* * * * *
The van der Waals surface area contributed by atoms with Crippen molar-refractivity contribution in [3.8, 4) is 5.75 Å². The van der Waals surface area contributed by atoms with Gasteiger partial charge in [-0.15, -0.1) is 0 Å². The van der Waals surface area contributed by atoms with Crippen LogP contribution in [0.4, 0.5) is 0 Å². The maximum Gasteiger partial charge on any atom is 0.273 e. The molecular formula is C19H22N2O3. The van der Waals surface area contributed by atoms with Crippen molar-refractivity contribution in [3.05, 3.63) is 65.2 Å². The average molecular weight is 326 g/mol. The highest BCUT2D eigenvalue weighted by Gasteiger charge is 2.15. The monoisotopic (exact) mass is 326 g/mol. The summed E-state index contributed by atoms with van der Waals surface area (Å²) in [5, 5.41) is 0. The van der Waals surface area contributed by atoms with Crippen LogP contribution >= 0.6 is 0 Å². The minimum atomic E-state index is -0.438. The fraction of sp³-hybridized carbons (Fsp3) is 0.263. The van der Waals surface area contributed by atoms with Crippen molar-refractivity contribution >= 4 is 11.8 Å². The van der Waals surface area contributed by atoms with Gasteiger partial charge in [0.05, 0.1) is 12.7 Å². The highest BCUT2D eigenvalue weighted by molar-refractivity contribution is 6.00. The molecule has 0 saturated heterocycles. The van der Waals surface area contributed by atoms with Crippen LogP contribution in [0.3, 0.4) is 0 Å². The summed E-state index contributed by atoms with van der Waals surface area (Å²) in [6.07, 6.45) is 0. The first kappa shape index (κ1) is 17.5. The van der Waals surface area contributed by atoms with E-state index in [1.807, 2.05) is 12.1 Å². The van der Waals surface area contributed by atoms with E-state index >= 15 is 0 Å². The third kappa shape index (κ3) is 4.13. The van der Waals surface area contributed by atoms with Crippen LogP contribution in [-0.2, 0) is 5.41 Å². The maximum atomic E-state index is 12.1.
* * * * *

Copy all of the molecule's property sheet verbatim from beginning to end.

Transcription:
The van der Waals surface area contributed by atoms with Crippen molar-refractivity contribution in [3.8, 4) is 5.75 Å². The van der Waals surface area contributed by atoms with Gasteiger partial charge in [-0.15, -0.1) is 0 Å². The van der Waals surface area contributed by atoms with Crippen LogP contribution in [0.4, 0.5) is 0 Å². The maximum Gasteiger partial charge on any atom is 0.273 e. The molecular formula is C19H22N2O3. The van der Waals surface area contributed by atoms with Crippen molar-refractivity contribution in [3.05, 3.63) is 65.2 Å². The average molecular weight is 326 g/mol. The highest BCUT2D eigenvalue weighted by Gasteiger charge is 2.15. The monoisotopic (exact) mass is 326 g/mol. The summed E-state index contributed by atoms with van der Waals surface area (Å²) in [5, 5.41) is 0. The van der Waals surface area contributed by atoms with Crippen LogP contribution >= 0.6 is 0 Å². The minimum atomic E-state index is -0.438. The fraction of sp³-hybridized carbons (Fsp3) is 0.263. The van der Waals surface area contributed by atoms with Crippen molar-refractivity contribution >= 4 is 11.8 Å². The van der Waals surface area contributed by atoms with Gasteiger partial charge in [0.05, 0.1) is 12.7 Å². The highest BCUT2D eigenvalue weighted by molar-refractivity contribution is 6.00. The molecule has 0 saturated heterocycles. The van der Waals surface area contributed by atoms with Crippen LogP contribution in [0.3, 0.4) is 0 Å². The summed E-state index contributed by atoms with van der Waals surface area (Å²) in [6.07, 6.45) is 0. The first kappa shape index (κ1) is 17.5. The van der Waals surface area contributed by atoms with E-state index in [1.807, 2.05) is 12.1 Å². The van der Waals surface area contributed by atoms with E-state index >= 15 is 0 Å². The third kappa shape index (κ3) is 4.13. The van der Waals surface area contributed by atoms with Crippen LogP contribution in [-0.2, 0) is 5.41 Å². The maximum atomic E-state index is 12.1.